- freshly ground pepper
- 2 tablespoons fresh Parmesan cheese
Now do this
- Cook the pasta to package directions al dente .(So important, especially with gluten-free pasta)
- While pasta is cooking, saute zucchini, pepper and tomatoes and garlic in saute pan on low in 1 tablespoon olive oil to just soften a bit - maybe10 minutes.
- When pasta has cooked, drain well.
- Toss pasta with 2 tablespoons olive oil in large bowl.
- Add vegetables and fresh herbs. Toss well.
- Squeeze lemon juice and zest over the pasta as well as salt and pepper.
- Sprinkle with chopped olives and cheese.
- Taste and adjust seasonings. Add more olive oil, if needed to moisten.
And, now dinner . . .
The third and last in the trio is a recipe that I think would be great for a fall evening as it has all those warm, fuzzy flavors that we seem to start craving right about now. You can make the chutney ahead if you like. I adapted this recipe by using thin turkey cutlets rather than duck and added some vinegar to the chutney and substituted some fruits and spices. I also added some parsley and lemon to the mix.
Turkey Cutlets with Dried Cherry and Pear ChutneyAdapted from recipe on page 165 of Clean Eats
- 2 4-6 ounce pastured raised turkey scallopini cutlets
- 1 teaspoon pink salt
- 1/2 cup coconut flour
- ground fresh pepper
- 1 pound ripe organic pears, chopped into small pieces
- 1 teaspoon chopped fresh rosemary
- 1 cup dried organic cherries
- 1/2 teaspoon cinnamon
- 1/2 teaspoon vanilla extract
- 1 and 1/3 cup water
- 1 tablespoon balsamic vinegar (I had a cherry balsamic vinegar but regular is fine)
- pinch of pink salt
- 1/4 cup raw honey or more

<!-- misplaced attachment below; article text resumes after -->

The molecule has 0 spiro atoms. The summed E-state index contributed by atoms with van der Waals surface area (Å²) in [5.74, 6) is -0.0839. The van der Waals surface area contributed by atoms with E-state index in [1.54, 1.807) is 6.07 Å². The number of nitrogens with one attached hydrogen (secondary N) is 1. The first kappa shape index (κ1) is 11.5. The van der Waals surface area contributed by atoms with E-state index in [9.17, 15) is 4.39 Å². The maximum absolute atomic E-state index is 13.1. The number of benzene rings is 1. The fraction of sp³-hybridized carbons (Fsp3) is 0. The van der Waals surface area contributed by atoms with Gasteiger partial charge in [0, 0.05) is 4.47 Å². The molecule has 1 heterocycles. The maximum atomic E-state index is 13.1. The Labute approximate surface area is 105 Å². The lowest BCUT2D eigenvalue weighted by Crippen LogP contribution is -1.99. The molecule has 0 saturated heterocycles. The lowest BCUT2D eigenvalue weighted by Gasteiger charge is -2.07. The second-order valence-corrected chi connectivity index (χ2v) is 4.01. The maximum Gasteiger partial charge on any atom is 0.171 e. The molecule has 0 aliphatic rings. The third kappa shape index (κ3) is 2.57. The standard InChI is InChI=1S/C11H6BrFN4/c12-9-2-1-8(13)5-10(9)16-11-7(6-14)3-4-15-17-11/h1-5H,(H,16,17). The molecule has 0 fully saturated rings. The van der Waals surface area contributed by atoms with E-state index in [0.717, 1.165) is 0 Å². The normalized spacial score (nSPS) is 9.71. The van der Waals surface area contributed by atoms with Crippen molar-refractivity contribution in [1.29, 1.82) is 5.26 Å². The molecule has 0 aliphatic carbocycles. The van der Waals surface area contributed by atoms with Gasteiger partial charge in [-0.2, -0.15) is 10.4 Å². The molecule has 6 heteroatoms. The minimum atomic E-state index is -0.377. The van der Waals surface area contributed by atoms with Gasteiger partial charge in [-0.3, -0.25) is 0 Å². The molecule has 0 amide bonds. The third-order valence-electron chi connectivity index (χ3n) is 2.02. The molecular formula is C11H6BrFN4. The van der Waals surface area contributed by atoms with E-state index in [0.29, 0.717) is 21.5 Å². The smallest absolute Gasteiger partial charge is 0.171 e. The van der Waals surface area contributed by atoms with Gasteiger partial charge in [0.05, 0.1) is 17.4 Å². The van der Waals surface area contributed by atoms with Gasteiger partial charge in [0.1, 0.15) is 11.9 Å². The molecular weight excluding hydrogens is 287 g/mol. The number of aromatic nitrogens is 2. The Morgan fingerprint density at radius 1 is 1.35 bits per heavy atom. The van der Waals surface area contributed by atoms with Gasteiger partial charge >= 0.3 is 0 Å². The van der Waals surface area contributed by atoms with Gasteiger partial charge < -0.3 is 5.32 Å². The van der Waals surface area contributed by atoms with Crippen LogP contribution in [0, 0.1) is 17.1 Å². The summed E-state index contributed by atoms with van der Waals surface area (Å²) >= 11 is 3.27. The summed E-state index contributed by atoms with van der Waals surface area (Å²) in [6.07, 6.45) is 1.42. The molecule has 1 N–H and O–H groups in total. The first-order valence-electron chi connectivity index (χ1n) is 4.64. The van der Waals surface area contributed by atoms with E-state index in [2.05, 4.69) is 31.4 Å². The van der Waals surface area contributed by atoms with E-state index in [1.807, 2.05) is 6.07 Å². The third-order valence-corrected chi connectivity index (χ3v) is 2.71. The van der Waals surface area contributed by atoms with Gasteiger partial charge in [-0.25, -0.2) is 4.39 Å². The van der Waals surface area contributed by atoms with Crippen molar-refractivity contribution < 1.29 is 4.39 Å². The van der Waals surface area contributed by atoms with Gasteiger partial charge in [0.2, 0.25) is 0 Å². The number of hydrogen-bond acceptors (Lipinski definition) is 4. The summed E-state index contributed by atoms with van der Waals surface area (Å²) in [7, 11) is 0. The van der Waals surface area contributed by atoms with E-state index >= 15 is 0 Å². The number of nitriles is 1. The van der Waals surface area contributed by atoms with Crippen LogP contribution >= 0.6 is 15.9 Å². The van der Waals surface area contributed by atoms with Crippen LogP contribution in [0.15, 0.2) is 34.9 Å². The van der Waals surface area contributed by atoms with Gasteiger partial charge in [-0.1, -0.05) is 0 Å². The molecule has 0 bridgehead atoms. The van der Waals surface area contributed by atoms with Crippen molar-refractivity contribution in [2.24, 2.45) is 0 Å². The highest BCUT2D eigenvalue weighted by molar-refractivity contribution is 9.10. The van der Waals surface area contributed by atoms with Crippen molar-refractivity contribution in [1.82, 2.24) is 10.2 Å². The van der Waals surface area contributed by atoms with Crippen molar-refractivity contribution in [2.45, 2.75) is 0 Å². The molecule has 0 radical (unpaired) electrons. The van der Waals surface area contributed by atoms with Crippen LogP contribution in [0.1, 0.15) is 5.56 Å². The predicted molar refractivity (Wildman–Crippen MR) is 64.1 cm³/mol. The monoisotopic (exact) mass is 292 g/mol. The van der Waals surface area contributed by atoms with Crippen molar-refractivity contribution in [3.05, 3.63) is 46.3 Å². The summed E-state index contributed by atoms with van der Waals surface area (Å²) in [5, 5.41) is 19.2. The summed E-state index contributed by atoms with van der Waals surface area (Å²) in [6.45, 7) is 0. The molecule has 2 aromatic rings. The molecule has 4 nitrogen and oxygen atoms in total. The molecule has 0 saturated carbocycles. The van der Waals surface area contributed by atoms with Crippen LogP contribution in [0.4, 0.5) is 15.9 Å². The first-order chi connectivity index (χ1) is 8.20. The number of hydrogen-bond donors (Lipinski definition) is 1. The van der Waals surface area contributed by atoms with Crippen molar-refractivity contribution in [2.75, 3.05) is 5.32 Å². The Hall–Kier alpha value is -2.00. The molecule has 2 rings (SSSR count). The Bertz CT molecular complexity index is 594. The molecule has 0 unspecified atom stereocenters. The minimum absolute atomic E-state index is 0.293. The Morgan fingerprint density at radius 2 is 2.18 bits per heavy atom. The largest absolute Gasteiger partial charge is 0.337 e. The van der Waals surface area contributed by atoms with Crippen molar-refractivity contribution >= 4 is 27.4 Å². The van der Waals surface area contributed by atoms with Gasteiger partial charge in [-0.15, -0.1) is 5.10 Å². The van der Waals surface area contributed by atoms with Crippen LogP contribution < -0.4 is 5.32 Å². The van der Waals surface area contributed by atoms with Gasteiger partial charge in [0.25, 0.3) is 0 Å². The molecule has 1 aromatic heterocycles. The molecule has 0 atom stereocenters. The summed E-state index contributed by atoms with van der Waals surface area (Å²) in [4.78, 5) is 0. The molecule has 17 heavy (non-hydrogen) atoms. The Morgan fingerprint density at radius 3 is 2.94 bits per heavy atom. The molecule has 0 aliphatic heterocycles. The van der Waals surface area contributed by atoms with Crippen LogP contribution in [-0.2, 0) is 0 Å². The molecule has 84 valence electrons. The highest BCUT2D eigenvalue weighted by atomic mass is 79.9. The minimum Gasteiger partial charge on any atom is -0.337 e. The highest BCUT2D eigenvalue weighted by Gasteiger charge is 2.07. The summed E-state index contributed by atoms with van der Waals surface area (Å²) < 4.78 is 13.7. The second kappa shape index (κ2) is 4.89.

- 2 teaspoons minced parsley
- half a lemon
Now do this
- In heavy saucepan, place all chutney ingredients except for honey and simmer over medium heat until fruit begins to break down.
- Continue to simmer for 15 minutes or so. Add water by the tablespoon if it gets dry. You want this to be saucy.
- Once fruit has softened and the flavors had melded, add honey and warm for a minute or two.
- Taste and adjust seasonings.
- Keep warm.
- Place coconut flour and salt and pepper in Ziploc bad and add turkey cutlets one at a time to flour.
- Saute each cutlet in heavy skillet with 1-2 tablespoons high heat oil like avocado oil until browned on each side.
- Serve each cutlet with several tablespoons of chutney on top and sprinkle with parsley and a squeeze of fresh lemon.
Have you tried any recipes from this book? If so, what was your favorite?
number 1 photo credit: photo credit: <a href="https://www.flickr.com/photos/lwr/38840453/">Leo Reynolds</a> via <a href="http://photopin.com">photopin</a> <a href="http://creativecommons.org/licenses/by-nc-sa/2.0/">cc</a>
number 2 photo credit: photo credit: <a href="https://www.flickr.com/photos/lwr/46039833/">Leo Reynolds</a> via <a href="http://photopin.com">photopin</a> <a href="http://creativecommons.org/licenses/by-nc-sa/2.0/">cc</a>
number 3: photo credit: <a href="https://www.flickr.com/photos/lwr/109143709/">Leo Reynolds</a> via <a href="http://photopin.com">photopin</a> <a href="http://creativecommons.org/licenses/by-nc-sa/2.0/">cc</a>